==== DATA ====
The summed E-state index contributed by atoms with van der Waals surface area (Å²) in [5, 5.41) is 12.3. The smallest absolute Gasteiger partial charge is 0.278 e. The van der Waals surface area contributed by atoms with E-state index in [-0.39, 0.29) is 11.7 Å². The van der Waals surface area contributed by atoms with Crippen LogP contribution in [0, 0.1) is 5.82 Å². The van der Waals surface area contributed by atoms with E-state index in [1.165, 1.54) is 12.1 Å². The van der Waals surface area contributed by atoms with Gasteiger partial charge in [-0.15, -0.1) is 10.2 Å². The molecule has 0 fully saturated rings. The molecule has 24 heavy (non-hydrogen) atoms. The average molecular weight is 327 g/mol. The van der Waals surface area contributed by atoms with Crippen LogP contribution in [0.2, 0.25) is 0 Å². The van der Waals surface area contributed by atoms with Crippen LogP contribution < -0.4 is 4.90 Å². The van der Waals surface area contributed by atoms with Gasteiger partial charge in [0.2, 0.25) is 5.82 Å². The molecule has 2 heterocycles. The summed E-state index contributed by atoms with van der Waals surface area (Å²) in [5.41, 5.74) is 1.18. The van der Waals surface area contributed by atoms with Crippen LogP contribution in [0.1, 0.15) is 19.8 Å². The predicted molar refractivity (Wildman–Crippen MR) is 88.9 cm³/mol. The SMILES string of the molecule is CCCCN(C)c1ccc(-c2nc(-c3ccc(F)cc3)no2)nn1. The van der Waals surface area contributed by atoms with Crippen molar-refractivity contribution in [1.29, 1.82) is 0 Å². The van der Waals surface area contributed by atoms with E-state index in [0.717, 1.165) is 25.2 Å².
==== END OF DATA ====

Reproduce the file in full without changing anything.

The summed E-state index contributed by atoms with van der Waals surface area (Å²) in [5, 5.41) is 12.3. The smallest absolute Gasteiger partial charge is 0.278 e. The van der Waals surface area contributed by atoms with E-state index in [-0.39, 0.29) is 11.7 Å². The van der Waals surface area contributed by atoms with Crippen LogP contribution in [0, 0.1) is 5.82 Å². The van der Waals surface area contributed by atoms with E-state index in [1.165, 1.54) is 12.1 Å². The van der Waals surface area contributed by atoms with Gasteiger partial charge in [-0.15, -0.1) is 10.2 Å². The molecule has 0 fully saturated rings. The molecule has 24 heavy (non-hydrogen) atoms. The average molecular weight is 327 g/mol. The van der Waals surface area contributed by atoms with Crippen LogP contribution in [0.2, 0.25) is 0 Å². The van der Waals surface area contributed by atoms with Crippen LogP contribution < -0.4 is 4.90 Å². The van der Waals surface area contributed by atoms with Gasteiger partial charge in [0.2, 0.25) is 5.82 Å². The molecule has 2 heterocycles. The summed E-state index contributed by atoms with van der Waals surface area (Å²) in [5.41, 5.74) is 1.18. The van der Waals surface area contributed by atoms with Crippen LogP contribution in [0.1, 0.15) is 19.8 Å². The predicted molar refractivity (Wildman–Crippen MR) is 88.9 cm³/mol. The SMILES string of the molecule is CCCCN(C)c1ccc(-c2nc(-c3ccc(F)cc3)no2)nn1. The van der Waals surface area contributed by atoms with Crippen molar-refractivity contribution in [1.29, 1.82) is 0 Å². The van der Waals surface area contributed by atoms with E-state index in [0.717, 1.165) is 25.2 Å².